We discriminate all the time. But what is -- and is not -- ethically wrong discrimination? This piece from Philosophy Now (UK) tries to tease apart various aspects of discrimination:
"The concept of discrimination plays roughly the same role in public debate as the concept of terrorism. In just the same way as disliked militants are often condemned as ‘terrorists’, so disliked policies that differentiate among people are often condemned as ‘discrimination’. Those charges have deep rhetorical power. However, both concepts remain woefully unanalyzed. In this article I want to analyze the concept of discrimination: what it is, and what it isn’t.
"Differentiating among people on account of their group membership, disadvantaging some and not others, is not the problem with discrimination. We don’t discriminate against criminals by burdening them with jail. It is when disadvantages are unjustly imposed because of group membership that differentiation between groups is morally objectionable. This is what we call discrimination. Intentionally disadvantaging innocent people merely because of their group membership is the clearest form of discrimination. ... Doing so strikes at the core of how we think people should be treated. Basic respect for persons entails regarding them as individuals with a right to equal consideration, not just judging them according to others with whom they happen to be grouped. So it might seem that disadvantaging someone for that reason is necessarily wrong.
"We sometimes do intentionally disadvantage innocent people based solely on group membership, in cases where it does not seem wrong to do so. Airline pilots must retire at a certain age. You must be at least eighteen to vote. When one can get married, drink alcohol, join the military, or sign contracts, are similarly restricted. Insurance rates are established by group membership, not by individual characteristics. Of course, these are not the sort of groups commonly recognized as being victims of discrimination. But the salient point is that sometimes there are good reasons to sort and burden people merely because of their group membership. So how do we tell when group membership is a good reason to burden someone, and when it isn’t? Take ten year olds. Not all ten year olds lack the maturity, judgment and experience to drive or vote, but the odds are that any individual among them does. It’s a matter of probabilities. Given that we can’t easily test every ten year old, restricting their rights solely on account of their age seems reasonable. So there is a plausible connection in this case between group membership and why a particular burden is imposed. By contrast, if someone’s group membership is irrelevant to why they’re being disadvantaged, that seems a bad reason. If a bus company refuses to hire black people just because they’re black, this is a bad reason because skin color is irrelevant to bus driving. Gender, race, religion, sexual orientation, and national origin, are all similarly irrelevant to bus driving, too. ...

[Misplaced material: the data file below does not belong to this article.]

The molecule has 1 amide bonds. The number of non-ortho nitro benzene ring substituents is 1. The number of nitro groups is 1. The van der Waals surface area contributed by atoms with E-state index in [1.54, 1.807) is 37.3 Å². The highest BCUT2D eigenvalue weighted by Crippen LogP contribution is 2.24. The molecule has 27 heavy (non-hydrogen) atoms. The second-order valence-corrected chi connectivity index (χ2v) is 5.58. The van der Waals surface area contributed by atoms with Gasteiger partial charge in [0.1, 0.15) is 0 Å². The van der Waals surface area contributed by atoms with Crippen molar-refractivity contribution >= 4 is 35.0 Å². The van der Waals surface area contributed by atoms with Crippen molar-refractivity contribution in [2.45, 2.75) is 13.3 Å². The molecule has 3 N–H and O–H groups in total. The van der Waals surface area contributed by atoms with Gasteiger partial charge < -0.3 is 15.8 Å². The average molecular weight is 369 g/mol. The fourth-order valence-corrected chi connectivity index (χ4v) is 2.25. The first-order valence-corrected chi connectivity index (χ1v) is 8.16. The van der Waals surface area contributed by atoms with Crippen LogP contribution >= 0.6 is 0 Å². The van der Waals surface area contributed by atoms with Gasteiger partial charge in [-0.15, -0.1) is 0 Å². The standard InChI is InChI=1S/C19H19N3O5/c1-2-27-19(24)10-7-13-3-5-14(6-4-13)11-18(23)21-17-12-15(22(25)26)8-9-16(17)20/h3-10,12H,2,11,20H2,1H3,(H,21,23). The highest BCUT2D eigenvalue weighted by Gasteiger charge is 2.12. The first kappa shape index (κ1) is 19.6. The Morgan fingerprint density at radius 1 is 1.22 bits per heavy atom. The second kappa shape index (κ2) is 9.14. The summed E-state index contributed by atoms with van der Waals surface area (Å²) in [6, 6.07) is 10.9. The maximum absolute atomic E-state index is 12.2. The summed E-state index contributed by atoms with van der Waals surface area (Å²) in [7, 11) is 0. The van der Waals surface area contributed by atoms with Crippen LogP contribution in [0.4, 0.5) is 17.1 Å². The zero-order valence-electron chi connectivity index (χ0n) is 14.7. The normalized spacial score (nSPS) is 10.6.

"The real issue for discriminators is whether the disadvantages they impose on account of group membership are warranted; and that turns on the validity of their beliefs about the target group. But what if the disadvantage is based on statistically verifiable facts? Employers favor non-smokers because they are sick less often than smokers; low income drug addicts are more liable to be petty criminals; skin-heads are more prone to violence; the guy with the rebel flag on his pickup truck is more likely to be a racist; people who drive Priuses are more likely to be political liberals; and so on. With stereotypes which have some basis in the facts, the odds are that any individual in the group will have or lack the trait in question. Most women lack the upper body strength to be firefighters. But some do have it. Most ten-year-olds are not capable of being good drivers. But some are. If we disadvantage someone because of a statistically-correct group norm, but who nevertheless is an exception to the norm, we treat that person unfairly. That person does not deserve the burden we impose, even if others in the group do. However, this is different from imposing burdens on individuals because of false beliefs or incorrect judgments about the group. If we disadvantage someone who is an exception in a stereotype with some basis in fact, it seems to me not discriminatory. It is unfair; and we should try to address unfairness if we can. But not all unfairness counts as discrimination. Discrimination is a particular kind of unfairness, which turns on imposing burdens because of factually misinformed stereotypes."
Blog sharing news about geography, philosophy, world affairs, and outside-the-box learning
This blog also appears on Facebook: